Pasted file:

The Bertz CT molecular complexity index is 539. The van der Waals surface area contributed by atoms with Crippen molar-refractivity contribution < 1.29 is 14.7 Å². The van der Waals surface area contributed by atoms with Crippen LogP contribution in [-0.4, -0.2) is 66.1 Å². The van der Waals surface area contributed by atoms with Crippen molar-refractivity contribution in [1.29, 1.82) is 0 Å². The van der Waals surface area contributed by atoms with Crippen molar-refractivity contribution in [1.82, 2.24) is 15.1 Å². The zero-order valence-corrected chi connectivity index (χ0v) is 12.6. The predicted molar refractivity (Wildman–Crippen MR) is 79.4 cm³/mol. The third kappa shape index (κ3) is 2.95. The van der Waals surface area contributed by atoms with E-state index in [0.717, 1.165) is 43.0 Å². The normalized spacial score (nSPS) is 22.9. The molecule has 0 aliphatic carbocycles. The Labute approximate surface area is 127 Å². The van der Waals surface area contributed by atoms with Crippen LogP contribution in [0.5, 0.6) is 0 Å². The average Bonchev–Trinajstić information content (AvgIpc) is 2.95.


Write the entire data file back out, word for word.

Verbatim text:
The Bertz CT molecular complexity index is 539. The van der Waals surface area contributed by atoms with Crippen molar-refractivity contribution < 1.29 is 14.7 Å². The van der Waals surface area contributed by atoms with Crippen LogP contribution in [-0.4, -0.2) is 66.1 Å². The van der Waals surface area contributed by atoms with Crippen molar-refractivity contribution in [1.29, 1.82) is 0 Å². The van der Waals surface area contributed by atoms with Crippen molar-refractivity contribution in [1.82, 2.24) is 15.1 Å². The zero-order valence-corrected chi connectivity index (χ0v) is 12.6. The predicted molar refractivity (Wildman–Crippen MR) is 79.4 cm³/mol. The third kappa shape index (κ3) is 2.95. The van der Waals surface area contributed by atoms with E-state index in [0.717, 1.165) is 43.0 Å². The normalized spacial score (nSPS) is 22.9. The molecule has 0 aliphatic carbocycles. The Labute approximate surface area is 127 Å². The van der Waals surface area contributed by atoms with Crippen LogP contribution in [0.5, 0.6) is 0 Å². The average Bonchev–Trinajstić information content (AvgIpc) is 2.95.